Recommended 10 stages for a successful pod-building project


There is no ‘one best way’ to approach a pod-building project from the start. The best approach for you is likely one of the first four stages. You might do all of the stages, or skip some of the earlier stages – it depends on how far your ideas have progressed before switching to a pod-based building concept, for example. Read through the typical recommended stages, described below, and decide what would work best as the starting point for your situation.

There are countless reasons why property owners get the idea of using a more cost-effective, pod-type building to create their granny flat, studio with ensuite, home office, gym, yoga room, music room, rumpus, holiday cabin, Airbnb, main house, tiny house, off-grid or community housing, etc, etc. They may know someone who has completed their pod building project or have seen flatpack building kits in a magazine, on the internet, or TV. They might start Googling for building solution providers in their area, looking at designs and prices, and gathering more information. They might get ideas from social platforms like Facebook, Pinterest, and Instagram. They may find their way to flatpack steel habitable building kits and learn that being a DIY builder, becoming an owner-builder, or contracting a licensed builder directly and buying their building kit materials separately will save them hugely compared to getting a prefab or traditional turnkey building completed on their property.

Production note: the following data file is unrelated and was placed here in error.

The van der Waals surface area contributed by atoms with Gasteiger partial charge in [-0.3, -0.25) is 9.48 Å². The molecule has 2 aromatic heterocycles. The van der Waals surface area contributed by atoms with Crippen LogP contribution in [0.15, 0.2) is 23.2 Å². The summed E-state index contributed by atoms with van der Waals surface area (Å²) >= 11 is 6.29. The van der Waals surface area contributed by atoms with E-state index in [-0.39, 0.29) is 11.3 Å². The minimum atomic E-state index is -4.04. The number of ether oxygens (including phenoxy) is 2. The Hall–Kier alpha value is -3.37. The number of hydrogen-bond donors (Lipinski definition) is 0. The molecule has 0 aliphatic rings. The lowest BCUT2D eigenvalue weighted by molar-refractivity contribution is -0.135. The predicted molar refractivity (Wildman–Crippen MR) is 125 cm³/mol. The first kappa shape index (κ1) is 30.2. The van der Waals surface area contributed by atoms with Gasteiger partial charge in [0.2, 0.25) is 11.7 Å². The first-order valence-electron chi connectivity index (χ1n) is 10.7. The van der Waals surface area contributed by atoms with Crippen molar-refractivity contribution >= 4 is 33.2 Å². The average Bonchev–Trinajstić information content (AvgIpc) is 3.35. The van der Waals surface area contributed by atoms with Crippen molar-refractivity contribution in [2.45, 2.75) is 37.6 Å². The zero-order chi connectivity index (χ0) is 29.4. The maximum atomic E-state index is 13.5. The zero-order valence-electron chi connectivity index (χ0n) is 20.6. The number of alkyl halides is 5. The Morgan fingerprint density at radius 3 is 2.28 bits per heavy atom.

Once you’ve got the idea for a pod-type building, you’ll need to decide on your building size and design. You might stick to what you already know will be doable or get a little brave at this stage, choosing the ideal you would wish to build if it were affordable and permissible on your property for size and purpose. Even if you’d like to get closer to the boundary line than usual for your ideal proportions, it shouldn’t restrict you too much in this early stage. For all you know, it mightn’t be too much drama to get some of the rules relaxed and make a few modifications to allow for your ideal design, or you might need to stick within the guidelines. You won’t know until you get your preliminary project advice in the next stage if you need further help with the approval process and how much it will cost.